"And it came to pass that I, Nephi, spake unto them, saying: Do ye believe that our fathers, which were the children of Israel, would have been led away out of the hands of the Egyptians, if they had not hearkened unto the words of the Lord? Yea, do ye suppose that they would have been led out of bondage, if the Lord had not commanded Moses that he should lead them out of bondage? Now ye know that the children of Israel were in bondage; and ye know that they were laden with tasks, which were grievous to be borne; wherefore, ye know that it must needs be a good thing for them, that they should be brought out of bondage.  Now ye know that Moses was commanded of the Lord to do that great work; and ye know that by his word, the waters of the Red Sea were divided hither and thither, and they passed through on dry ground. But ye know that the Egyptians were drowned in the Red Sea, which were the armies of Pharaoh; and ye also know that they were fed with manna, in the wilderness; yea, and ye also know that Moses, by his word, according to the power of God which was in him, smote the rock, and there came forth water, that the children of Israel might quench

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their thirst; and notwithstanding they being led, the Lord their God, their Redeemer, going before them, leading them by day, and giving light unto them by night, and doing all things for them which was expedient for man to receive, they hardened their hearts, and blinded their minds, and reviled against Moses and against the true and living God.

"And it came to pass that according to his word, he did lead them; and according to his word, he did do all things for them; and there was not any thing done, save it were by his word. And after they had crossed the river Jordan, he did make them mighty, unto the driving out the children of the land, yea, unto the scattering them to destruction. And now do ye suppose that the children of this land, which were in the land of promise, which were driven out by our fathers, do ye suppose that they were righteous? Behold, I say unto you, nay....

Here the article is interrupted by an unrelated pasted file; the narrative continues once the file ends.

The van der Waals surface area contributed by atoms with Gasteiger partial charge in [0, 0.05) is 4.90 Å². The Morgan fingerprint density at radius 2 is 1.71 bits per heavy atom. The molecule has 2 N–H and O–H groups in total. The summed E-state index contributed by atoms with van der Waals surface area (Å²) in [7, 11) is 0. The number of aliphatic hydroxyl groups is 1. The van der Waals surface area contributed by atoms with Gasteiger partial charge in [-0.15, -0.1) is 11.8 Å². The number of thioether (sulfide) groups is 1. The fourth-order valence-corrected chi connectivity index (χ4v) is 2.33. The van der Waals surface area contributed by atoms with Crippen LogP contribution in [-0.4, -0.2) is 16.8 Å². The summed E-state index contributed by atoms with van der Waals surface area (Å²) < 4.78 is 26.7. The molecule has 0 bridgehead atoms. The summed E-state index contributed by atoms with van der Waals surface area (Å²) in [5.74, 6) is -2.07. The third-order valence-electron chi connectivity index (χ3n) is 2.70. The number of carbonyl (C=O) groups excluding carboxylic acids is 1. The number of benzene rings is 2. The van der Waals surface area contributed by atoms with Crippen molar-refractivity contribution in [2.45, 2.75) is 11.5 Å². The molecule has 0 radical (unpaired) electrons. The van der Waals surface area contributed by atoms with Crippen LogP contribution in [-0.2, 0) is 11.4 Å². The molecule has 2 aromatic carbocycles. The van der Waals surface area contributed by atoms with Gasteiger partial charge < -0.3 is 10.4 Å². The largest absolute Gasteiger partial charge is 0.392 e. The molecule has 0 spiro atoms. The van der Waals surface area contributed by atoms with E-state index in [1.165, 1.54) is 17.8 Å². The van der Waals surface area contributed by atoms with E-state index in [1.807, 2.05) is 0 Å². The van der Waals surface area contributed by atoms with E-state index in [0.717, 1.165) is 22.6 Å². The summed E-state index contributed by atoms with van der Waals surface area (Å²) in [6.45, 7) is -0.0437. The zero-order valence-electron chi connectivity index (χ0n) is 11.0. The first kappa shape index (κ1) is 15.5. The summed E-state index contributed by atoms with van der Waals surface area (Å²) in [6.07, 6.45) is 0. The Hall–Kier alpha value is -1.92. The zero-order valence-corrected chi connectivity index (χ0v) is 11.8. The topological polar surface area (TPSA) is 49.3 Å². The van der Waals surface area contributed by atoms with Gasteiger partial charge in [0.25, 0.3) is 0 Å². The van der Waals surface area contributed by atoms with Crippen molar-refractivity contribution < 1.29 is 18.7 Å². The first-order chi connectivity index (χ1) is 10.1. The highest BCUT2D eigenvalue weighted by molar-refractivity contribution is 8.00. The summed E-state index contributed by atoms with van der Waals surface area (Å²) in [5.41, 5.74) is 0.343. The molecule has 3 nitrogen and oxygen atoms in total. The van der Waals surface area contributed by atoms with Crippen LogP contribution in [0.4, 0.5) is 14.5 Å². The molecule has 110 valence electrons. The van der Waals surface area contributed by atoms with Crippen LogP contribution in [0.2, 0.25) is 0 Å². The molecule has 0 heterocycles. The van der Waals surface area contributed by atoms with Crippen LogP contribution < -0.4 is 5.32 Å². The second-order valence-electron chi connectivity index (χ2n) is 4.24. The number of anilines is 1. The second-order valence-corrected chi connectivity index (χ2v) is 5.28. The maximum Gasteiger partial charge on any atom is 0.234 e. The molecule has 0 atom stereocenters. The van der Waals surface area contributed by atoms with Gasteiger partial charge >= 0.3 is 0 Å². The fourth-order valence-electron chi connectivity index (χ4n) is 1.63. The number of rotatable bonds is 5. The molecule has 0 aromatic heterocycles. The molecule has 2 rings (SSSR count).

"And it came to pass that they did worship the Lord, and did go forth with me; and we did work timbers of curious workmanship. And the Lord did shew me from time to time, after what manner I should work the timbers of the ship. Now I, Nephi, did not work the timbers after the manner which was learned by men, neither did I build the ship after the manner of men; but I did build it after the manner which the Lord had shewn unto me; wherefore, it was not after the manner of men.


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"And I, Nephi, did go into the mount oft, and I did pray oft unto the Lord; wherefore, the Lord shewed unto me great things.

"And it came to pass that after I had finished the ship according to the word of the Lord, my brethren beheld that it was good, and that the workmanship thereof was exceeding fine; wherefore, they did humble themselves again before the Lord.  

"And it came to pass that the voice of the Lord came unto my father, that we should arise and go down into the ship. And it came to pass that on the morrow, after that we had prepared all things, much fruits and meat from the wilderness, and honey in abundance, and provisions, according to that which the Lord had commanded us, we did go down into the ship with all our loading and our seeds, and whatsoever thing we had brought with us, every one according to his age; wherefore, we did all go down into the ship, with our wives and our children. *